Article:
Civil Society Open Letter to United Nations Member States

CINI with other 300 signatories have supported civil society’s Open Letter to UN Member States on the Global Compact for Safe, Orderly and Regular Migration. As we enter the fourth round of negotiations on the Global Compact for Safe, Orderly and Regular Migration (GCM), members of civil society, including migrants themselves, want to make sure that the text of the Compact respects the spirit of the New York Declaration and really helps protect the dignity of all migrants. They see a real possibility that migrants in vulnerable situations might fall through gaps in protection currently proposed by the Compact. To avoid this, members of civil society are making a strong collective call to all governments in this Open Letter.

Drafted by several members of the Action Committee, the statement identifies the following key areas that must be addressed in the final version, if the GCM is to achieve its goals and meet its original vision:

  • Safe and easy access to services and protection, regardless of regular migration status: The GCM must recognize and ensure that irregular migrants are able to safely report crimes, gender-discrimination and unfair labor practices, are able to attend or take children to school, and to receive medical attention.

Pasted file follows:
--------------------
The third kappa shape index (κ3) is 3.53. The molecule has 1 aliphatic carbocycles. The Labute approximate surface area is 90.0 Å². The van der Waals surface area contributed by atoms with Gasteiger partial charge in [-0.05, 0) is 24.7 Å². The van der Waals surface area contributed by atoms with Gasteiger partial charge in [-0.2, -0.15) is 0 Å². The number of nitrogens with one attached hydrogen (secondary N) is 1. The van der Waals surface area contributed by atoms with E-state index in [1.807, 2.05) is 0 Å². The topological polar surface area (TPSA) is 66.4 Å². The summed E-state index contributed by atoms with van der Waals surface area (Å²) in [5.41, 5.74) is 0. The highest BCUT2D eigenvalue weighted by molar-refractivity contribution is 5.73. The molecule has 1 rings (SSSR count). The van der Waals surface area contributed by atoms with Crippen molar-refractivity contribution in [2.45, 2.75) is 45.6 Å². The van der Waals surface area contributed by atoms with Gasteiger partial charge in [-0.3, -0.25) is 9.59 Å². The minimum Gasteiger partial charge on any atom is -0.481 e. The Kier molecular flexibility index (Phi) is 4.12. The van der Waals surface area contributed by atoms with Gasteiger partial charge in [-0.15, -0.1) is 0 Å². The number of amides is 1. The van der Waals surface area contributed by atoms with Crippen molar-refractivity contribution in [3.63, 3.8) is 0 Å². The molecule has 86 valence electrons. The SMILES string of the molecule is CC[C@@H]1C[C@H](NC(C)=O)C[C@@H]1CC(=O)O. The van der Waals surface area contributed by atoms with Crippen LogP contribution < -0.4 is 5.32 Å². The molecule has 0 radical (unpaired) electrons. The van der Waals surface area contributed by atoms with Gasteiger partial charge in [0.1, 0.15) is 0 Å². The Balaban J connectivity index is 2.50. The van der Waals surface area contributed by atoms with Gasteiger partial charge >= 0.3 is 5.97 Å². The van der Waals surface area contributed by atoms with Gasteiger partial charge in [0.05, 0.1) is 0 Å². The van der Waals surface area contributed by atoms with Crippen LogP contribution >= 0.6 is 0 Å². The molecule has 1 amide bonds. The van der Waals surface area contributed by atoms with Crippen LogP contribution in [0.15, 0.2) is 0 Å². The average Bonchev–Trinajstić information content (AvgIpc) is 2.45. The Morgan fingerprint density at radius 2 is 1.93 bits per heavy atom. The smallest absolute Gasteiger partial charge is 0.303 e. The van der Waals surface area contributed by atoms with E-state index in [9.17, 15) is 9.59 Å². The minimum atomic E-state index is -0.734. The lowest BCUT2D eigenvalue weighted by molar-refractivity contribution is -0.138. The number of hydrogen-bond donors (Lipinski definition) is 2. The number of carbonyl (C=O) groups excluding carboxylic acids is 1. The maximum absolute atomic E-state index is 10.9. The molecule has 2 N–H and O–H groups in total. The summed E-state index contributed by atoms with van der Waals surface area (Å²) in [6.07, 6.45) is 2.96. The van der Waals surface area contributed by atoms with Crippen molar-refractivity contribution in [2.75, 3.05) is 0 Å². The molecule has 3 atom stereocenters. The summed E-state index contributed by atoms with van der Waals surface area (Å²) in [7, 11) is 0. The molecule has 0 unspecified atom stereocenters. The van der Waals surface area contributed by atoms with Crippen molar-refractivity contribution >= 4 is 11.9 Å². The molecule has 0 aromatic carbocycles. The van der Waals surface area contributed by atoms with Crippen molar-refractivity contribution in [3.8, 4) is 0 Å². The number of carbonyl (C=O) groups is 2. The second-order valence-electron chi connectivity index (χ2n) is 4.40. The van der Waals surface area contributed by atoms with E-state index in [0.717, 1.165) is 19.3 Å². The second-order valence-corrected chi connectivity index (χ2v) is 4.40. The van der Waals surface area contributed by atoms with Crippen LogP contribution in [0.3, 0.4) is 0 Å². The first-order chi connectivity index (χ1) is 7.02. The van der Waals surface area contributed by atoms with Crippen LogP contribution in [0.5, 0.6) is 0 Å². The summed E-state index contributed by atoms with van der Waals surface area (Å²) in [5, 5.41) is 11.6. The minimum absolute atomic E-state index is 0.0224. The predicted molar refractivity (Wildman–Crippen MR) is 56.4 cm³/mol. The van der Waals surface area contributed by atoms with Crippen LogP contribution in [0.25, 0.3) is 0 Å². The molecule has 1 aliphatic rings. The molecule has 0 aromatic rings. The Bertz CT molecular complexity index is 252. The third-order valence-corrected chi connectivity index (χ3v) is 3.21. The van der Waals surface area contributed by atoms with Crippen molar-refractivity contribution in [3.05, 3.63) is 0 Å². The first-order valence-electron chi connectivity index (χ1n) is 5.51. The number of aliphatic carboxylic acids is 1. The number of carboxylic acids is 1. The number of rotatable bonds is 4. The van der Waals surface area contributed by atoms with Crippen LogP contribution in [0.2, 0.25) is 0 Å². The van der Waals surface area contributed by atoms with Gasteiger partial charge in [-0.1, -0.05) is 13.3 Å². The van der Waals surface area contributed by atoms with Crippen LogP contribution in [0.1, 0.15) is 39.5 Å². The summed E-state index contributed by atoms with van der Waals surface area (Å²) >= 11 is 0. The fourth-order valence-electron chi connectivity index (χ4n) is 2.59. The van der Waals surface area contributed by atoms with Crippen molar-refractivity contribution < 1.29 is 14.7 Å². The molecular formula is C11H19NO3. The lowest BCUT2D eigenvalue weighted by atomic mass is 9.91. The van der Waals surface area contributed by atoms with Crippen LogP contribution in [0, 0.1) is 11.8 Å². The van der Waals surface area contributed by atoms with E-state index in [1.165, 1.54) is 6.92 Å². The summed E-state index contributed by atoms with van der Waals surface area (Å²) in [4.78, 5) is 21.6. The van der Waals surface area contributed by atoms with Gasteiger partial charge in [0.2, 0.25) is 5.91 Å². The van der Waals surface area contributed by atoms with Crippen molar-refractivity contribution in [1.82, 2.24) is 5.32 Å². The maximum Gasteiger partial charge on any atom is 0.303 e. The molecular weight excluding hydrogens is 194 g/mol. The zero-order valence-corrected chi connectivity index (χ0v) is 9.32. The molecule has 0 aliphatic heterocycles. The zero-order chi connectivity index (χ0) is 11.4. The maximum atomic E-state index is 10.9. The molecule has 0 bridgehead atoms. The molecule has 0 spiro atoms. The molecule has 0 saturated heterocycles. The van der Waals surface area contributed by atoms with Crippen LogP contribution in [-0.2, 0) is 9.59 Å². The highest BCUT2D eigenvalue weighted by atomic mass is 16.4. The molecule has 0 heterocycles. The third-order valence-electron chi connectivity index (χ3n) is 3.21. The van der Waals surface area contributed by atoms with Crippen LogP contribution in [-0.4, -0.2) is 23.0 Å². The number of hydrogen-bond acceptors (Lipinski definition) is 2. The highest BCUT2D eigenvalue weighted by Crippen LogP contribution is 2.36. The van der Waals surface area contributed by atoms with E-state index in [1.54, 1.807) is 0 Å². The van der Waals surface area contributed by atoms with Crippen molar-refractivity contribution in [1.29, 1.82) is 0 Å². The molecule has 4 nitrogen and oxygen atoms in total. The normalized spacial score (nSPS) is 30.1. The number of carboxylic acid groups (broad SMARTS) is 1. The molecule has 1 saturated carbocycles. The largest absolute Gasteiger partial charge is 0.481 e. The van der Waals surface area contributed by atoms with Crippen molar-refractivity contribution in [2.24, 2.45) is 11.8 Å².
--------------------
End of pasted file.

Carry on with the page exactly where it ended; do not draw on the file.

• Immigration detention: Strong and practical language is needed that supports ending child immigration detention and that limits the use of detention of all other migrants only as a matter of last resort, while working and building on alternatives.
  • Mixed migration: To ensure that no one is left behind, it is essential that migrants who have not yet asked for, do not have access to, or have been denied asylum, and migrants in situations of vulnerability, are considered fully within the scope of the GCM.
  • Communication and referral mechanisms between the two compacts are essential. In order to respond to the intimately linked experiences of refugees and migrants on the ground, civil society asks for clear communication and referral mechanisms between the two Compacts to prevent protection gaps.
  • Safe and regular pathways: Underpinning all these issues is the critical need to expand safe and regular pathways. Expanding these pathways is the key to creating an actionable GCM that upholds the vision of the New York Declaration. This cannot be achieved without an honest discussion and proper cooperation between Member States.

Those of us in New York will present this statement to States during the next round of negotiations starting 14th May, and we hope to count on a large number of sign-ons by then!

We therefore invite all members of civil society to join this call to states to ensure that the GCM leaves nobody behind, but that it also puts the furthest behind – and most vulnerable – first.

READ the full Letter here